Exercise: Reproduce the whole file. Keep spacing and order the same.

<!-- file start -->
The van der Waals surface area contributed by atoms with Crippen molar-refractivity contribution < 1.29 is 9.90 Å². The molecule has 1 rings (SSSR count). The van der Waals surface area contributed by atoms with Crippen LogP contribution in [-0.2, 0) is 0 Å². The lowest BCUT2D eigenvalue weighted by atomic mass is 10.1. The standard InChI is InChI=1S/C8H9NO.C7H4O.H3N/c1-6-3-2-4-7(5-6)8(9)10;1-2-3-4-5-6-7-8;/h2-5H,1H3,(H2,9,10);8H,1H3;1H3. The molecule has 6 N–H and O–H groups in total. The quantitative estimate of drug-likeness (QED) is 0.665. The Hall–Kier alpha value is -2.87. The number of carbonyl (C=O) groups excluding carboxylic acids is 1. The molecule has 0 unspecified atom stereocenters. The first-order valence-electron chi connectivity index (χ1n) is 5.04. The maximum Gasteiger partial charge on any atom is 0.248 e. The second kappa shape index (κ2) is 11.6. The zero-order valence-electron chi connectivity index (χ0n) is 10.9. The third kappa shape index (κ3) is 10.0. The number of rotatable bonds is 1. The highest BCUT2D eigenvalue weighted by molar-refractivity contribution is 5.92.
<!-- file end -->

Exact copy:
The van der Waals surface area contributed by atoms with Crippen molar-refractivity contribution < 1.29 is 9.90 Å². The molecule has 1 rings (SSSR count). The van der Waals surface area contributed by atoms with Crippen LogP contribution in [-0.2, 0) is 0 Å². The lowest BCUT2D eigenvalue weighted by atomic mass is 10.1. The standard InChI is InChI=1S/C8H9NO.C7H4O.H3N/c1-6-3-2-4-7(5-6)8(9)10;1-2-3-4-5-6-7-8;/h2-5H,1H3,(H2,9,10);8H,1H3;1H3. The molecule has 6 N–H and O–H groups in total. The quantitative estimate of drug-likeness (QED) is 0.665. The Hall–Kier alpha value is -2.87. The number of carbonyl (C=O) groups excluding carboxylic acids is 1. The molecule has 0 unspecified atom stereocenters. The first-order valence-electron chi connectivity index (χ1n) is 5.04. The maximum Gasteiger partial charge on any atom is 0.248 e. The second kappa shape index (κ2) is 11.6. The zero-order valence-electron chi connectivity index (χ0n) is 10.9. The third kappa shape index (κ3) is 10.0. The number of rotatable bonds is 1. The highest BCUT2D eigenvalue weighted by molar-refractivity contribution is 5.92.